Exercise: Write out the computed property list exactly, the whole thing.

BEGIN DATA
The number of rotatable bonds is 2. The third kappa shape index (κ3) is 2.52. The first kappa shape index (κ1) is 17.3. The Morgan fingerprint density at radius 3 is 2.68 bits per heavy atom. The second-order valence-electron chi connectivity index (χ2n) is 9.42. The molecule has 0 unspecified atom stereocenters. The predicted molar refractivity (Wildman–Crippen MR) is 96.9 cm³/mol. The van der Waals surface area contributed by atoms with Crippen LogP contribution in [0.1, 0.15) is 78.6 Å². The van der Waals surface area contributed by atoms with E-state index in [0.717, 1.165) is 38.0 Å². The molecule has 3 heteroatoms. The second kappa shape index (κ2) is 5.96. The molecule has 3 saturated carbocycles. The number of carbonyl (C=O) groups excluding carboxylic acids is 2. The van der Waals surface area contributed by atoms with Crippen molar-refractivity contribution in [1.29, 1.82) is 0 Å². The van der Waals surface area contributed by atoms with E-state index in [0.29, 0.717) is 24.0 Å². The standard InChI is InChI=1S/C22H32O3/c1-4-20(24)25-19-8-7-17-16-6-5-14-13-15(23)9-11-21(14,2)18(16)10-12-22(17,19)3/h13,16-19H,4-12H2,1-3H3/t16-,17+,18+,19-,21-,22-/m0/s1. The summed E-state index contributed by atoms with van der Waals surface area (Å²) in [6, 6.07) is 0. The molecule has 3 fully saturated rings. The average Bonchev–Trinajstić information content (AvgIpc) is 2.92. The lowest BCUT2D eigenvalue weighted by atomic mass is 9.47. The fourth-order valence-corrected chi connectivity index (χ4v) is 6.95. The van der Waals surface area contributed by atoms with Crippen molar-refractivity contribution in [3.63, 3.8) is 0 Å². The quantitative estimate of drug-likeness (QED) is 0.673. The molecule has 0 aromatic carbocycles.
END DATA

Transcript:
The number of rotatable bonds is 2. The third kappa shape index (κ3) is 2.52. The first kappa shape index (κ1) is 17.3. The Morgan fingerprint density at radius 3 is 2.68 bits per heavy atom. The second-order valence-electron chi connectivity index (χ2n) is 9.42. The molecule has 0 unspecified atom stereocenters. The predicted molar refractivity (Wildman–Crippen MR) is 96.9 cm³/mol. The van der Waals surface area contributed by atoms with Crippen LogP contribution in [0.1, 0.15) is 78.6 Å². The van der Waals surface area contributed by atoms with E-state index in [0.717, 1.165) is 38.0 Å². The molecule has 3 heteroatoms. The second kappa shape index (κ2) is 5.96. The molecule has 3 saturated carbocycles. The number of carbonyl (C=O) groups excluding carboxylic acids is 2. The van der Waals surface area contributed by atoms with Crippen molar-refractivity contribution in [1.29, 1.82) is 0 Å². The van der Waals surface area contributed by atoms with E-state index in [0.29, 0.717) is 24.0 Å². The standard InChI is InChI=1S/C22H32O3/c1-4-20(24)25-19-8-7-17-16-6-5-14-13-15(23)9-11-21(14,2)18(16)10-12-22(17,19)3/h13,16-19H,4-12H2,1-3H3/t16-,17+,18+,19-,21-,22-/m0/s1. The summed E-state index contributed by atoms with van der Waals surface area (Å²) in [6, 6.07) is 0. The molecule has 3 fully saturated rings. The average Bonchev–Trinajstić information content (AvgIpc) is 2.92. The lowest BCUT2D eigenvalue weighted by atomic mass is 9.47. The fourth-order valence-corrected chi connectivity index (χ4v) is 6.95. The van der Waals surface area contributed by atoms with Crippen molar-refractivity contribution in [3.63, 3.8) is 0 Å². The quantitative estimate of drug-likeness (QED) is 0.673. The molecule has 0 aromatic carbocycles.